A chance conversation between Wojtek and a family friend last winter started his involvement. Naomi Strasser’s son, a triple ‘AAA’ hockey player, volunteered to help coach the Jr. Blues. Run by Toronto’s 32 division police, the Jr. Blues teaches underprivileged children life skills, as well as how to play hockey. Many of the kids are new immigrants who would not otherwise be exposed to Canada’s number one past time, nor have the financial means to take part.
Keeping a program like this going costs money. While they were well-served by the dedicated police volunteers both on and off the ice, the kids were dependent on hand-me-down equipment, wearing mismatched sweaters, banged up protective gear and ill-fitting skates.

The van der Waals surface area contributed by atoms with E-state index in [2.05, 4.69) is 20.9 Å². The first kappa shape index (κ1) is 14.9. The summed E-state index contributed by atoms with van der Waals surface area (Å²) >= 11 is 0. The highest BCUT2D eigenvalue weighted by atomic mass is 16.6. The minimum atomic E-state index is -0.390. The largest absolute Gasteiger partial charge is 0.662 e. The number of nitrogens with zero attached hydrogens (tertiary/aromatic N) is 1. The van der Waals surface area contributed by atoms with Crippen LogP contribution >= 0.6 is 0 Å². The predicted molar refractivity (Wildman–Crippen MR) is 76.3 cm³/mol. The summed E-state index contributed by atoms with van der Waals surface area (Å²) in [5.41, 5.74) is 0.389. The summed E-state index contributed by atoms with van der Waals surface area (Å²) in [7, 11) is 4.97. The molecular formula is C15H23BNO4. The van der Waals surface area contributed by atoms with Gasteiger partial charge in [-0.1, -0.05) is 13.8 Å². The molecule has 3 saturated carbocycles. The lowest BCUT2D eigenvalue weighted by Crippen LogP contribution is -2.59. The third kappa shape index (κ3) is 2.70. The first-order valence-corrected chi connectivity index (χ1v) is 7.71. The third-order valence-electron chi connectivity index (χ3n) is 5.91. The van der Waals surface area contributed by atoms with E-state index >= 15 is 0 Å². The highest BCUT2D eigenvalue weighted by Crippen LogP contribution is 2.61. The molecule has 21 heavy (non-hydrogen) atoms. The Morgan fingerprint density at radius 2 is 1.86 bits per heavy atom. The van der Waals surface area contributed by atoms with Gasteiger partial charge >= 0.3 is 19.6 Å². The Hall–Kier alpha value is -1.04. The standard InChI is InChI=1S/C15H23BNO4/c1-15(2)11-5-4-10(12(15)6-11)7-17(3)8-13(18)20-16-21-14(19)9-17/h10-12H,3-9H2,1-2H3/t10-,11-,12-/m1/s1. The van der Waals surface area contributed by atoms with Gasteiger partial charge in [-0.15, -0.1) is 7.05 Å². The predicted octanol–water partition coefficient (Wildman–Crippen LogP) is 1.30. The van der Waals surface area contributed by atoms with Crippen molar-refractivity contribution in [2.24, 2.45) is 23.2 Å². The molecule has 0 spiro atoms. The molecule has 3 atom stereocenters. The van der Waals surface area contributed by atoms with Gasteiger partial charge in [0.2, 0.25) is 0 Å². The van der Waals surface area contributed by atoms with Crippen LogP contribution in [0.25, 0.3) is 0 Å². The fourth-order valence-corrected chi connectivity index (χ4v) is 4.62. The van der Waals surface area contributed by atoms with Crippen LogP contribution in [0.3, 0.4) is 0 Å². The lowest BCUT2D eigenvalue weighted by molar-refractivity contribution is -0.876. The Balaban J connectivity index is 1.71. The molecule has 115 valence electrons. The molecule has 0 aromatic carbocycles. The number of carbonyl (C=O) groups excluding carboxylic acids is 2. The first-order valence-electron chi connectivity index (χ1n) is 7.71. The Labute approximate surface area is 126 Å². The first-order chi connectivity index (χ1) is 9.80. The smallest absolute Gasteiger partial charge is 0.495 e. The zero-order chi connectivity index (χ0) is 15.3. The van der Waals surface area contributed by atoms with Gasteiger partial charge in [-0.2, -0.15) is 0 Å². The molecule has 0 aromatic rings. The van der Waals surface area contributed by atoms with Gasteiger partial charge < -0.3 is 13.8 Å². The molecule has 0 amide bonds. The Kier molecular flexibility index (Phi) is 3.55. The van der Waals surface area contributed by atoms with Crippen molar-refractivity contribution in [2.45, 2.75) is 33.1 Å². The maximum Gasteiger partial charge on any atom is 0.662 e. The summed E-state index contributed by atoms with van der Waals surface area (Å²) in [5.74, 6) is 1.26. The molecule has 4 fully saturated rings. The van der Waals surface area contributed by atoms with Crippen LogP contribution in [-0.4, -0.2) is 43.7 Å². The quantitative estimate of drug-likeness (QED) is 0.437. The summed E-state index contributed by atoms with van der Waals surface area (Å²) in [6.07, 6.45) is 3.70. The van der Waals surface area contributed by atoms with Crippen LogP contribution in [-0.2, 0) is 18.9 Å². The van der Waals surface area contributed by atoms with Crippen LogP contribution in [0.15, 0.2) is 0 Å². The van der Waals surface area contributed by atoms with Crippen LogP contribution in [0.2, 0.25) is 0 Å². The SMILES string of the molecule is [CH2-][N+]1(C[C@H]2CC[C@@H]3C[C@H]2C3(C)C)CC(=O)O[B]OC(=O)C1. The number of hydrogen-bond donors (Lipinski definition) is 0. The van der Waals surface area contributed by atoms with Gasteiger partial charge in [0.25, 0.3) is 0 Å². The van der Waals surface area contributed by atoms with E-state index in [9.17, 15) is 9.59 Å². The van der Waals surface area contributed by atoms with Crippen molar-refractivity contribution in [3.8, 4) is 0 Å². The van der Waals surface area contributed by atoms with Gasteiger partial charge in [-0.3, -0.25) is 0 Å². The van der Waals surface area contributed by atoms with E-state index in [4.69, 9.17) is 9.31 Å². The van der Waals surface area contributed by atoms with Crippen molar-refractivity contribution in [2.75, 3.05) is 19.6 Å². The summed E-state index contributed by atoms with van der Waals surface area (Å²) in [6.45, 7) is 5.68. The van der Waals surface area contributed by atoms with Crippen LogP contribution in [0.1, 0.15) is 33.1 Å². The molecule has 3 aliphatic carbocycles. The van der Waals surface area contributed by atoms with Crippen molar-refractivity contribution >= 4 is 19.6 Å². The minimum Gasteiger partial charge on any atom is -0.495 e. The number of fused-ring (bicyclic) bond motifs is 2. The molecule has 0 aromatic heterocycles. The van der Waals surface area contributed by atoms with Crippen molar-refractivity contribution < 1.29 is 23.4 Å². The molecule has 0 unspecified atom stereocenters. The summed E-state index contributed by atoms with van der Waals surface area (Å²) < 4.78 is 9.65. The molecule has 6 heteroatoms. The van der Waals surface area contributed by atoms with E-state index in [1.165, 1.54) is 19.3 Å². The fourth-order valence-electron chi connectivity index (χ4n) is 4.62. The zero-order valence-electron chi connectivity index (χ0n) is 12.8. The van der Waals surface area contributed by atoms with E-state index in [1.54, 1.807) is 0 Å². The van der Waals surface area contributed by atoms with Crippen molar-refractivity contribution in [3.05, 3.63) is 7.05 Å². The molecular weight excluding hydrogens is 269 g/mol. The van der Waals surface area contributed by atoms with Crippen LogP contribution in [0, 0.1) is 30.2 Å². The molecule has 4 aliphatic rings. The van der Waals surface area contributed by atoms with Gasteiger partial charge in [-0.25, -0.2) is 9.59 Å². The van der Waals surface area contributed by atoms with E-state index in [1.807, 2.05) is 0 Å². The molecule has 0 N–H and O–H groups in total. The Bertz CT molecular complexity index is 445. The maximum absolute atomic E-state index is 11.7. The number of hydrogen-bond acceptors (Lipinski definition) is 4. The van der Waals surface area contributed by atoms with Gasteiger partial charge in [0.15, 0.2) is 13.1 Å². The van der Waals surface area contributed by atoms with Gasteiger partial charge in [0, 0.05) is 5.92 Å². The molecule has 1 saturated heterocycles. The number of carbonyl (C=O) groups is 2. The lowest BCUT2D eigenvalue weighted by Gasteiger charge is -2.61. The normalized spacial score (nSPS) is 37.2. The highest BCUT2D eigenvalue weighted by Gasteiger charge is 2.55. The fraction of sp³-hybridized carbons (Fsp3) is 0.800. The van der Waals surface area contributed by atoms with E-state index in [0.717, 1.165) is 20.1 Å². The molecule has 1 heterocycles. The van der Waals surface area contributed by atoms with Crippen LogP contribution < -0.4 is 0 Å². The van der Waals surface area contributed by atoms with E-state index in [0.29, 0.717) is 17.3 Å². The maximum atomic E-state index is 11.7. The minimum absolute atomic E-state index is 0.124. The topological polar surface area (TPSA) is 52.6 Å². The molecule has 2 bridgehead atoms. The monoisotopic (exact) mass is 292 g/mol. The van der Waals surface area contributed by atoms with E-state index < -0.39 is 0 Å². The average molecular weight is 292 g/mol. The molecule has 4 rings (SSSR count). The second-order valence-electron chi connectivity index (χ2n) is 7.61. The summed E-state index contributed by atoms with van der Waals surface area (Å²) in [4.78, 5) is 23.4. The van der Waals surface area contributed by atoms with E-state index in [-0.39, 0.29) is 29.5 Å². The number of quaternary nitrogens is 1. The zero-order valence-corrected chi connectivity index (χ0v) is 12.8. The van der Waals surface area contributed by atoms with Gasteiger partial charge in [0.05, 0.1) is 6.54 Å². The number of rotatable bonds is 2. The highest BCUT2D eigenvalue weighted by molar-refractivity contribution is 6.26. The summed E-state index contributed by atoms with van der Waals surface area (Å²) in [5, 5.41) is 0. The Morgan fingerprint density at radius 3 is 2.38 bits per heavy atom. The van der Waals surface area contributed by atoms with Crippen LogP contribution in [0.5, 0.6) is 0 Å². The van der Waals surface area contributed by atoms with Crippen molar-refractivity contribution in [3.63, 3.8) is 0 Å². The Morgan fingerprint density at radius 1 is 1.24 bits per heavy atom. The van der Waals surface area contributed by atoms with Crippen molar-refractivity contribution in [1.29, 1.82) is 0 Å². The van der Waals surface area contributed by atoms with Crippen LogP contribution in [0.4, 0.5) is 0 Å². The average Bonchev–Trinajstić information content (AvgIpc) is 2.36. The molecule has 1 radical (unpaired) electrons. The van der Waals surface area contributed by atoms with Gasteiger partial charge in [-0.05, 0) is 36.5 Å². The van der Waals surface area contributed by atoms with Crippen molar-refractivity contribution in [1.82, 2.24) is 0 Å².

No one knows how that can hold you back better than Wojtek. Born in communist Poland in 1986, he arrived with his family in Toronto almost 20 years ago with no prior exposure to hockey, and little disposable income to invest in the game. And yet through a combination of his mom and dad’s desire to develop the talent of their young son, the kindness of a few individuals who recognized his raw ability, and Wojtek’s own perseverance, he eventually became a star of the OHL, and then was drafted to the big league in the first round in 2004 (21st overall). He’s as big of a long shot as you can find in the NHL today.
When Naomi just happened to mention in passing that the kids’ gear was lacking, Wojtek simply said, ‘well I can fix that.’